Trends and future predictions for the retail industry

Trends and future predictions for the retail industry

Retail has been hit hard by the pandemic and the on-going economic turmoil. The industry has had to adapt to new ways of working to survive, including exploring the new technology available. Rob Shaw, SVP Global Sales at Fluent Commerce, delves into current trends impacting the industry and what’s next for retail.

It’s been far from plain sailing for the retail industry over the last couple of years. A global pandemic coupled with on-going economic instability has seen many longstanding retailers shut up shop for good. Some high streets have become ghost towns with nothing replacing the empty lots where the likes of Debenhams, Laura Ashley and Topshop used to stand. On the other hand, luxury brands, value-based companies and DIY stores are booming. Coupled with the unprecedented rise in e-commerce, new jobs and opportunities have arisen across these categories.

The way people like to shop has invariably changed with today’s consumers expecting more convenience and reliability, next day delivery and environmentally friendly options. Those retailers that have successfully adapted their offerings have been able to reap the rewards. But how can they bring this forward in 2023?

  1. Recruitment and tech talent

Recruitment trends such as The Great Resignation have impacted businesses across industries, with retail being no exception. In the early stages of the pandemic, it was hard to find people who wanted to move jobs because they valued security over new opportunities. As the world stabilised, this turned on its head. Salary demands went up and people looked elsewhere as they saw green shoots of recovery, while businesses wanted to hire quickly to expedite this growth. Fast forward to today and there is a reset happening. As economic instability has taken its toll, major retailers from department stores to direct-to-consumer brands have cut staff. It will be a difficult few months but the market will start to rebound and unemployment levels will rebalance. Those companies looking for sustainable ways to manage staff levels will flip the other way.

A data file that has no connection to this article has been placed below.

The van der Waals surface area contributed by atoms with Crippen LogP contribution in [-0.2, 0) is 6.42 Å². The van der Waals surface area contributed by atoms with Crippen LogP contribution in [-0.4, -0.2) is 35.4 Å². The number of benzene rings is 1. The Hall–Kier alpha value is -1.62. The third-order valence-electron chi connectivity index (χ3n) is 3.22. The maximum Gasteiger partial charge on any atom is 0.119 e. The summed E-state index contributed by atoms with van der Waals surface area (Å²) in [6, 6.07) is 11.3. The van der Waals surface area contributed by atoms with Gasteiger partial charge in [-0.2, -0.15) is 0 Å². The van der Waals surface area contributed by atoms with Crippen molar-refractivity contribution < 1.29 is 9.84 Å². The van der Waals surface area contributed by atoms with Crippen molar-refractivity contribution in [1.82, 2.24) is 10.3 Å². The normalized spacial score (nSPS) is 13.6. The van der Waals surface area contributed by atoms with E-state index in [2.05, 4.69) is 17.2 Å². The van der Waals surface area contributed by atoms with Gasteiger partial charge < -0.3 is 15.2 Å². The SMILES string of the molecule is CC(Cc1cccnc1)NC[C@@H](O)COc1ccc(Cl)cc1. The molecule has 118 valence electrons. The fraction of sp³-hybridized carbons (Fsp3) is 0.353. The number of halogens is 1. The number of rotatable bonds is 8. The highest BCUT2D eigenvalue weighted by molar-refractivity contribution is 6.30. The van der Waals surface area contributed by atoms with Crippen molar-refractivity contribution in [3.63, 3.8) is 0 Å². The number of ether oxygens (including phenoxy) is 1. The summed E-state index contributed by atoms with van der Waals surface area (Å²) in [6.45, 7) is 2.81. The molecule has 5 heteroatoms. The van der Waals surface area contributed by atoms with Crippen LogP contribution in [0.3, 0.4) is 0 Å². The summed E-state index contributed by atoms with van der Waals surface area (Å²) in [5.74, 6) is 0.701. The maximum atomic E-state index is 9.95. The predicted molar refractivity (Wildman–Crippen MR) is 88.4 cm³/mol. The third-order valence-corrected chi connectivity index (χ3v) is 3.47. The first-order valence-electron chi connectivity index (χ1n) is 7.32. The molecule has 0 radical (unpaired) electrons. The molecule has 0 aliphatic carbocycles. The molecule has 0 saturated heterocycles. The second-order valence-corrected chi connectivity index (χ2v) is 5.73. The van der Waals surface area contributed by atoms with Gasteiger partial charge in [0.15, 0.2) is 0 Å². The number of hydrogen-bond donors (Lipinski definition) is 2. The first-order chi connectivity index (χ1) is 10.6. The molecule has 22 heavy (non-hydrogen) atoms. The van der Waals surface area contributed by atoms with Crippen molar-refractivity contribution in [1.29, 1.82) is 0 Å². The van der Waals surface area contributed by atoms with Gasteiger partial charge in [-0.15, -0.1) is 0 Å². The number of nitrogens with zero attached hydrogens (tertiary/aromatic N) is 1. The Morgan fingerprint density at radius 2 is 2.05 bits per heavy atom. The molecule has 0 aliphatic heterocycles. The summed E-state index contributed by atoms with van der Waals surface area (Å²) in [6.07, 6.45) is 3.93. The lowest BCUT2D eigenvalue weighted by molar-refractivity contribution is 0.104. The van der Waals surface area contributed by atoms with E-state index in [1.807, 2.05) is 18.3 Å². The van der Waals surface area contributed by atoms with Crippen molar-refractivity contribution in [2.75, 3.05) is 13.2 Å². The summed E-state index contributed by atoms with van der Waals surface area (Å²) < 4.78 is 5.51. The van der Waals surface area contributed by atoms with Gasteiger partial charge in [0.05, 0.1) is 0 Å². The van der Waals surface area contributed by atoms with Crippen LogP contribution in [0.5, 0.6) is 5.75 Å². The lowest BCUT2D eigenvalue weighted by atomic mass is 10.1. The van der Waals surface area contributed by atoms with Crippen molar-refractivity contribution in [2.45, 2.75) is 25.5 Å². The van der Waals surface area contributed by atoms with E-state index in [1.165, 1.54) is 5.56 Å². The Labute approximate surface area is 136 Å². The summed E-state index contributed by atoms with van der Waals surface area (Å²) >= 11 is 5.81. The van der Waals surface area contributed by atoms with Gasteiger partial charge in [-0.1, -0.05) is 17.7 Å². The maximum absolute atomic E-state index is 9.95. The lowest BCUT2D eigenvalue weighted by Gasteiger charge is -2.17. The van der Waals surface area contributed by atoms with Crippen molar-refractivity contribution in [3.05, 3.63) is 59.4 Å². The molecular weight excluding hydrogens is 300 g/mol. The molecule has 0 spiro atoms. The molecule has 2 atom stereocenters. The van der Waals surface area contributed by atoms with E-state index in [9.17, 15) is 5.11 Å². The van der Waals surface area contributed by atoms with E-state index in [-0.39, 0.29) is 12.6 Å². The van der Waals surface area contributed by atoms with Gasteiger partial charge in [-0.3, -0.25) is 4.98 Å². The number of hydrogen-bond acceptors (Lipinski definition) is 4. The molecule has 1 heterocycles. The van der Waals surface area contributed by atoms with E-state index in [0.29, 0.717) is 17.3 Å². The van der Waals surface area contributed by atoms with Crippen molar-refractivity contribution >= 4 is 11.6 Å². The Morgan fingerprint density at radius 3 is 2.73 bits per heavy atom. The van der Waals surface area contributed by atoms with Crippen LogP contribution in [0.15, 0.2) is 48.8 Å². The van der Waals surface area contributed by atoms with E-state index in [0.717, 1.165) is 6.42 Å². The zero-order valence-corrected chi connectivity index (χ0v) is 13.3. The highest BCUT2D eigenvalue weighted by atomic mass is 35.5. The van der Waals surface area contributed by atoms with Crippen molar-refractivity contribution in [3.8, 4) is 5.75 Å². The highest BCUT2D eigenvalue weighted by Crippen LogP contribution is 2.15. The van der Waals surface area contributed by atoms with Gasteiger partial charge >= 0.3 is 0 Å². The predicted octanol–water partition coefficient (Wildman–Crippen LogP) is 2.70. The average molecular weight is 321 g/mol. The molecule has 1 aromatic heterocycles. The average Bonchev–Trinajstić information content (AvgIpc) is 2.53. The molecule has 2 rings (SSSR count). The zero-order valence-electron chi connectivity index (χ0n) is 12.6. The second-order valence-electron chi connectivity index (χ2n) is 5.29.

As evolving technologies transform the industry, new opportunities will be created. According to recruiter, Robert Walters, the emergence of technology in all its forms – from apps and online to VR, financial and deliveries – has given Britain’s largest single industry a well-needed facelift, with tech roles now representing a quarter (24%) of all new job vacancies in the sector. Retail is now one of the biggest UK recruiters for tech talent due to increased prevalence of automation, Augmented and Virtual Reality and buy now pay later schemes in the industry, and this will continue to drive new hires over the next 12 months. Technology professionals are enabling the industry to meet the expectations of today’s digitally savvy consumers.

However, as IT skills gaps threaten to hinder retailers’ Digital Transformation plans, HR teams must step things up to attract and retain crucial tech talent. Building a strong company culture with good benefits is paramount. Teams should prioritise flexibility, a strong diversity, equity and inclusion (DEI) strategy and training opportunities to ensure the workforce is adaptable to change, flexible and has the right skills to cover gaps as they arise. Post-pandemic, success for future employees looks different than it did before with salary only forming a small part of what they are looking for.